Though a federal bill to criminalize the 3-D printing of guns or certain gun components is pending in Congress, at least one California lawmaker wants to get in on the action, too.
State Sen. Leland Yee, D-San Francisco, said he’ll introduce legislation to prohibit use of 3-D printers to create untraceable firearms.
“While I am as impressed as anyone with 3-D printing technology and I believe it has amazing possibilities, we must ensure that it is not used for the wrong purpose with potentially deadly consequences,” Yee said in a news release. “I plan to introduce legislation that will ensure public safety and stop the manufacturing of guns that are invisible to metal detectors and that can be easily made without a background check.”
As I reported late last month, 3-D printing technology eventually could change some of the fundamentals of the nation’s gun-policy debate. Although critics say the plastic parts created by such printers can’t withstand the heat and pressure of use in a firearm, Texas activist Cody Wilson in recent days has announced what he claims is the first fully-printed, fully-operational firearm.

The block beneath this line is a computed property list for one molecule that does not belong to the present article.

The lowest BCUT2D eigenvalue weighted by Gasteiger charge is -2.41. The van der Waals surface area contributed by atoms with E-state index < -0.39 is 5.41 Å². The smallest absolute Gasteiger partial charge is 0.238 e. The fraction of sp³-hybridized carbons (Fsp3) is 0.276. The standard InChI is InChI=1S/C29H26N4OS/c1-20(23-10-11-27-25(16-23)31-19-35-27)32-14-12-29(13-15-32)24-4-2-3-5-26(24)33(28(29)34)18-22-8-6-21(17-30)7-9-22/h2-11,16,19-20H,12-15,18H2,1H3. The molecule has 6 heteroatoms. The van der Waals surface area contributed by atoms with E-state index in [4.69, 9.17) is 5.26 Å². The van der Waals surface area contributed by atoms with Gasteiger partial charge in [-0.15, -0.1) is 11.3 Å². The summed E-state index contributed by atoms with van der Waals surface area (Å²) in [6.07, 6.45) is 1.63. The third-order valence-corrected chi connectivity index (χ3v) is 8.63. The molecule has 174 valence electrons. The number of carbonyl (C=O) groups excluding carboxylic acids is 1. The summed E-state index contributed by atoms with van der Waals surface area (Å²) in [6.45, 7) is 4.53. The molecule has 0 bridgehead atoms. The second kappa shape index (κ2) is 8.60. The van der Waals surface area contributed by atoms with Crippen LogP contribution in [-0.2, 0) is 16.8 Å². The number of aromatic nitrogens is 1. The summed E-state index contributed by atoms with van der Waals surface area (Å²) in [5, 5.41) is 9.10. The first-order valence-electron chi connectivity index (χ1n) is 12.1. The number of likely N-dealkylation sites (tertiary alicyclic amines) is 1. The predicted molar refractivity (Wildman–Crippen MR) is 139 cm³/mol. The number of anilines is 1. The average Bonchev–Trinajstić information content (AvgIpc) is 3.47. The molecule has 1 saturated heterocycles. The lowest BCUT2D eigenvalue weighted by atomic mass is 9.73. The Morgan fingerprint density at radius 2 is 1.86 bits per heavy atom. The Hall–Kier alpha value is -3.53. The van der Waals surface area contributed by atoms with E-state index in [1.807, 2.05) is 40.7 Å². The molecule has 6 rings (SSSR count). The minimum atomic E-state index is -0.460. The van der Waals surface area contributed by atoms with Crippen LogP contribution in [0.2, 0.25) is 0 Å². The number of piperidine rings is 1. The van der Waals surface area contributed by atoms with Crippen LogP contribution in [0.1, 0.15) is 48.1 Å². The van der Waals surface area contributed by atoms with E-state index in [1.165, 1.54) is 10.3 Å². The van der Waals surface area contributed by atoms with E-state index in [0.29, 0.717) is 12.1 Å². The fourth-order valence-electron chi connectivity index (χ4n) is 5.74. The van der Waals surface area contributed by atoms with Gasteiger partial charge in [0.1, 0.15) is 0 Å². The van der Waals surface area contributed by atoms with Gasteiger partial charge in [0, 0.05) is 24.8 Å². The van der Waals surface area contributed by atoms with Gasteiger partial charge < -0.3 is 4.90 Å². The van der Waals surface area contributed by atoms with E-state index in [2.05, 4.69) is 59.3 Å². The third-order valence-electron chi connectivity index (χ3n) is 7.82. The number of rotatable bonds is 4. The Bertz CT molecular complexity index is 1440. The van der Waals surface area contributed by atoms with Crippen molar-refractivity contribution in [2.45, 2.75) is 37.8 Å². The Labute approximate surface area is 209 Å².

“We must be proactive in seeking solutions to this new threat rather than wait for the inevitable tragedies this will make possible,” said Yee.
The Undetectable Firearms Act of 1988 bans firearms that are invisible to metal detectors or airport X-ray machines. Rep. Steve Israel, D-N.Y., on April 10 introduced H.R. 1474 to renew and expand that law to include specific parts like those Wilson and his peers are producing.